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Reconciling deliberation and representation: Chinese challenges to deliberative democracy

He, Baogang 2015, Reconciling deliberation and representation: Chinese challenges to deliberative democracy, Representation, vol. 51, no. 1, pp. 35-50, doi: 10.1080/00344893.2015.1026209.

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Title Reconciling deliberation and representation: Chinese challenges to deliberative democracy
Author(s) He, BaogangORCID iD for He, Baogang orcid.org/0000-0001-8098-9223
Journal name Representation
Volume number 51
Issue number 1
Start page 35
End page 50
Total pages 16
Publisher Routledge
Place of publication Abingdon, Eng.
Publication date 2015
ISSN 0034-4893
1749-4001
Summary Deliberative democratic theorists addressed the practical issue of combining representation and deliberation, leading to a number of institutional inventions and theoretical debates. James Fishkin, for example, invented and advocated deliberative polling (DP) technique to reconcile deliberation and representation. Adolf Gundersen, John Parkinson, and Crisitna Lafont, however, have criticised DP in the light of the democratic ideas of representation and legitimacy. This paper aims at joining in this debate on DP by examining how Chinese local practitioners have employed and modified DP techniques to address the practical questions on representation and deliberation in their decision-making process, and how they make contribution to the debates in the politics of public deliberation. China's local experiments reveal and confirm the law of political empowerment, that is, citizens are empowered to make their own decision on the condition that their deliberation must be based on elected representation.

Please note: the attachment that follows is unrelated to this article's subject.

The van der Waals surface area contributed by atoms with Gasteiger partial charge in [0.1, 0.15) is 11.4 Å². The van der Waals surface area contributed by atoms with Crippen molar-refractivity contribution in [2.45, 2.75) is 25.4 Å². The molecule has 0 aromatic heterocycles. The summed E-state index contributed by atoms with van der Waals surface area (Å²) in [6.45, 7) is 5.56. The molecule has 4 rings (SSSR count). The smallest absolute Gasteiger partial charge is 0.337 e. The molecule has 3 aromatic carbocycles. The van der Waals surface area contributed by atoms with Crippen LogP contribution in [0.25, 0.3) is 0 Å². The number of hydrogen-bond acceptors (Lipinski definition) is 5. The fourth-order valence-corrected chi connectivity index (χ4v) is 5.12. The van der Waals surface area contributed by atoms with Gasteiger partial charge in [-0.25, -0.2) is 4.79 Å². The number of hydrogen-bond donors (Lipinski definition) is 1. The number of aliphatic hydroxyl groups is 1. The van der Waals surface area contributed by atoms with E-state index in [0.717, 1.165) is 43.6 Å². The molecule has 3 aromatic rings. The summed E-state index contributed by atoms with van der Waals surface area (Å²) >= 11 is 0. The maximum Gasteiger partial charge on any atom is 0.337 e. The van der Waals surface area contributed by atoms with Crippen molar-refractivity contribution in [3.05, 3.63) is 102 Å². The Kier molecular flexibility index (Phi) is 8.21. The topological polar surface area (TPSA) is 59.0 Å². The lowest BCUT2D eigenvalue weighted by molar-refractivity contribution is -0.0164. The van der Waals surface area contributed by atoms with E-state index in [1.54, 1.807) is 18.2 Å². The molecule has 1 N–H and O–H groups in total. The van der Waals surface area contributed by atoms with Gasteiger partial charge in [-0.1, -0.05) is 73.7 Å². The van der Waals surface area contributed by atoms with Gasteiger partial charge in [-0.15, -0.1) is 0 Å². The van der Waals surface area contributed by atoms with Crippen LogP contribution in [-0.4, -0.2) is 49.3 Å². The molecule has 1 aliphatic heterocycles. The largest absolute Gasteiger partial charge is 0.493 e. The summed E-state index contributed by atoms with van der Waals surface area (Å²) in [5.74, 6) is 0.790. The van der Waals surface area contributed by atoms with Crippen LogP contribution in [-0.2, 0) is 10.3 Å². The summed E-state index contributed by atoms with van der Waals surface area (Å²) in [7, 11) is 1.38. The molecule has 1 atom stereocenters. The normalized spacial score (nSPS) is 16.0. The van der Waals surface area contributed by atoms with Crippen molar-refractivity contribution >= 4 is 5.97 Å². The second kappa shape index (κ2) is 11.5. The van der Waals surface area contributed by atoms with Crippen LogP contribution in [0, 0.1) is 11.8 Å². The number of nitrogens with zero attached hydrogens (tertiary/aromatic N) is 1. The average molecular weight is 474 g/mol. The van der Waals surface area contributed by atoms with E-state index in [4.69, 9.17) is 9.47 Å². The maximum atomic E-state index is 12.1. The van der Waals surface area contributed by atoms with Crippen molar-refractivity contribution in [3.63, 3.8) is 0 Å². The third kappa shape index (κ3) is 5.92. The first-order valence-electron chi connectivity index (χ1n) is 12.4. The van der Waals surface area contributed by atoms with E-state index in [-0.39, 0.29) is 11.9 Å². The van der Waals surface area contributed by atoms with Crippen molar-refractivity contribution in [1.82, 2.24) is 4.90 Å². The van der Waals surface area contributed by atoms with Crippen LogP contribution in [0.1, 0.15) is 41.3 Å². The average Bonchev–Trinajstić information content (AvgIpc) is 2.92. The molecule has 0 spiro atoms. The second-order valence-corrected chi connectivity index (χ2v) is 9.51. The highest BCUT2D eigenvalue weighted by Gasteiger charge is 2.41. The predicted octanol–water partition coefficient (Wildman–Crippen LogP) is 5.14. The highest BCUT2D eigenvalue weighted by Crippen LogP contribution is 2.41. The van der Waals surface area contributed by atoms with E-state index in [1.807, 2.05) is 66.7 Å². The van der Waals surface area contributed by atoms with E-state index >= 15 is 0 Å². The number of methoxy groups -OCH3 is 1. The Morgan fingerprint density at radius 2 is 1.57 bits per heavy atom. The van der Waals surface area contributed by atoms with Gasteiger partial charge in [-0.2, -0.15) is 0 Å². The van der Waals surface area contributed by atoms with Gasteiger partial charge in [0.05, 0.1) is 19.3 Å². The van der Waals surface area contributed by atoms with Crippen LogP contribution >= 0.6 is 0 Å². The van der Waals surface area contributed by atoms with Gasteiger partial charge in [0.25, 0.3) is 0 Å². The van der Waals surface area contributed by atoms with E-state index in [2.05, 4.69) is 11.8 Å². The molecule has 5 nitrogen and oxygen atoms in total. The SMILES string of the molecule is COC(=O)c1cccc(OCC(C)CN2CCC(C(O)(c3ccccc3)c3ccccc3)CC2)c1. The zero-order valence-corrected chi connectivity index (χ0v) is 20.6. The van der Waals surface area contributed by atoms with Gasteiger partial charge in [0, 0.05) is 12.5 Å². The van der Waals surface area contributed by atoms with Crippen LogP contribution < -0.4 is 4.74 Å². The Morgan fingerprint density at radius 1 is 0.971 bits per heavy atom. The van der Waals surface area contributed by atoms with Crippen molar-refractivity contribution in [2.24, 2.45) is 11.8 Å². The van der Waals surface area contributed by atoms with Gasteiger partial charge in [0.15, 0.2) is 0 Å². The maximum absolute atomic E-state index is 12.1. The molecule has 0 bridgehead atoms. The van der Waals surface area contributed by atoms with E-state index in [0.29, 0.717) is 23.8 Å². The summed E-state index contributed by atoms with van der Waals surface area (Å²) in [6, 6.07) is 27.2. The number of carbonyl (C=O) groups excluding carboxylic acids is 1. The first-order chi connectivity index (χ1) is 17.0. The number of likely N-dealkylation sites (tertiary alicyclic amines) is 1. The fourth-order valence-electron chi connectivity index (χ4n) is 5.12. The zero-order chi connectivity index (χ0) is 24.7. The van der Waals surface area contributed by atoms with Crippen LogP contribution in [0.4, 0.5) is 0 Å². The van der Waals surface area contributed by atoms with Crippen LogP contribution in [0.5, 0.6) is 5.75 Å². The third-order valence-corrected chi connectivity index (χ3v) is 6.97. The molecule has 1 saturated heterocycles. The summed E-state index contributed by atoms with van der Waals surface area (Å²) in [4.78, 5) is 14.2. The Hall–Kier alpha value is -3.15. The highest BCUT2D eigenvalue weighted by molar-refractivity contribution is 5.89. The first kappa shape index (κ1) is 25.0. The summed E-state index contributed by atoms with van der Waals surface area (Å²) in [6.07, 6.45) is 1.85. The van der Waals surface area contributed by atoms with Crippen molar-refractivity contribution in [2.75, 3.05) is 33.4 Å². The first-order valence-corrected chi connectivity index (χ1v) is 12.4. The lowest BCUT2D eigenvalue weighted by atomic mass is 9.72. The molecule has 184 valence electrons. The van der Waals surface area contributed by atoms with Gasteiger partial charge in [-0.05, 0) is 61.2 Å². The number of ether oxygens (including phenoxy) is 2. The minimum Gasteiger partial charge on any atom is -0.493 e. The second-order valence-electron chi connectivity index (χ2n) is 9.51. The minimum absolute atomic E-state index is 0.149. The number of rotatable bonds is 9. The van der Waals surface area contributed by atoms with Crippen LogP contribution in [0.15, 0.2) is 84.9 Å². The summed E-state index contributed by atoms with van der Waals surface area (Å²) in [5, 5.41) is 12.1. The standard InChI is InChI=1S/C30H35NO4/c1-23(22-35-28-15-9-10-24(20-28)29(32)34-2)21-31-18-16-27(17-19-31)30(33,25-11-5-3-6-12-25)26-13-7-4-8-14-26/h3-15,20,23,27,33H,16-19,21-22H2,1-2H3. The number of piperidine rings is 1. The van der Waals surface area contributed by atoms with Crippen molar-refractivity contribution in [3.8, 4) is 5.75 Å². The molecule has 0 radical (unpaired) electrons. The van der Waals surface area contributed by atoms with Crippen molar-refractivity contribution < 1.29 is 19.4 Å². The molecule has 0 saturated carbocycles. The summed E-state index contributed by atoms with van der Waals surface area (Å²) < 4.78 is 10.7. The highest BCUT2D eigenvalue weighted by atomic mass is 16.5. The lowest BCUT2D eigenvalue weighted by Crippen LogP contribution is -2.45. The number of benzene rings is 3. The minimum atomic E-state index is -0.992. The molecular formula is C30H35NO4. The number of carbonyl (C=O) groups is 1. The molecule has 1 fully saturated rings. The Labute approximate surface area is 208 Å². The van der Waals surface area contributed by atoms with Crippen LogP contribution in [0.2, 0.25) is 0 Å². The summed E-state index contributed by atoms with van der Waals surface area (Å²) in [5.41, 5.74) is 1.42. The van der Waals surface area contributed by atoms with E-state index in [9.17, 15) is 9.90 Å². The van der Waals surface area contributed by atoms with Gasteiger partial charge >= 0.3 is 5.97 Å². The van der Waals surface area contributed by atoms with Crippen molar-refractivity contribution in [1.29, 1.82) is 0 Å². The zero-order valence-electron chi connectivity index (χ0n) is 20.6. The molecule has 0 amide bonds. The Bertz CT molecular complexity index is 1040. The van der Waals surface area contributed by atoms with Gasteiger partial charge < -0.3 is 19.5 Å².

Language eng
DOI 10.1080/00344893.2015.1026209
Field of Research 160699 Political Science not elsewhere classified
160603 Comparative Government and Politics
1606 Political Science
Socio Economic Objective 970116 Expanding Knowledge through Studies of Human Society
HERDC Research category C1.1 Refereed article in a scholarly journal
ERA Research output type C Journal article
Copyright notice ©2015, McDougall Trust, London
Persistent URL http://hdl.handle.net/10536/DRO/DU:30091093

Document type: Journal Article
Collection: School of Humanities and Social Sciences
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